Statistical Network Science
In the interconnected world of the twenty-first century, networks are ubiquitous. Examples include networks of neurons used in neuroscience to study how the human brain operates; networks of artificial neurons used in artificial intelligence to construct intelligent machines; networks of interacting genes used in the life sciences to study genetic diseases; networks of contacts used to study how infectious diseases spread; networks of economic and financial transactions used in economics to study the economy; and social networks used in the social sciences to study how disinformation spreads through social media.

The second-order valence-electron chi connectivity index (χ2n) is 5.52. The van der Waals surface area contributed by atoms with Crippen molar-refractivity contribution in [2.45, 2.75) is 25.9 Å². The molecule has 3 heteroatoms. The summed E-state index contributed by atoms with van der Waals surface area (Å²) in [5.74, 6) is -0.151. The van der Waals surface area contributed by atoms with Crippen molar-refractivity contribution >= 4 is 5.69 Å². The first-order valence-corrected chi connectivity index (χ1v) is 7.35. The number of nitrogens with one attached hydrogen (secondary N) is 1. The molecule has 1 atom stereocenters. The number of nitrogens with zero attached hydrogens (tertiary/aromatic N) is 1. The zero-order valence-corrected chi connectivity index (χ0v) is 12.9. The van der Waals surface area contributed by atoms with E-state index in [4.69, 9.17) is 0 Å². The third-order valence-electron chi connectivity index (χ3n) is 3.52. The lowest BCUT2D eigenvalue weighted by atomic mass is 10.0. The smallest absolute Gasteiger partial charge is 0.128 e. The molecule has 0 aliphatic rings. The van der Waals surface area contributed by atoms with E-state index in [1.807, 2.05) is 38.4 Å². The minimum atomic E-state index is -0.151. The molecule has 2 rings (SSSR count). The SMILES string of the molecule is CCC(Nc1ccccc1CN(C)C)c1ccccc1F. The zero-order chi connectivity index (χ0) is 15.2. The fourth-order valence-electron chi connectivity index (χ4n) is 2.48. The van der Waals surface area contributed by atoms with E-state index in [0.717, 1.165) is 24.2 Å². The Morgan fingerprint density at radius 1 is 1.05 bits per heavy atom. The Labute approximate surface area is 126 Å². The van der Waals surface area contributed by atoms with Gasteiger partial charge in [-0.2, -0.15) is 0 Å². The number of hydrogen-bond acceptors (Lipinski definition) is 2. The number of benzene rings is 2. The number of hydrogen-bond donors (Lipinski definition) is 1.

Penn State Statistics has one of the world’s leading research groups in statistical network science, composed of at least five faculty members: Dave Hunter, Maggie Niu, Michael Schweinberger, Lingzhou Xue and Yubai Yuan. Specific areas of research range from latent structure models that capture who is close to whom to models that capture local and global features of networks, and include computational and statistical methods along with research on the mathematical foundations of learning from data how the interconnected world of the twenty-first century operates.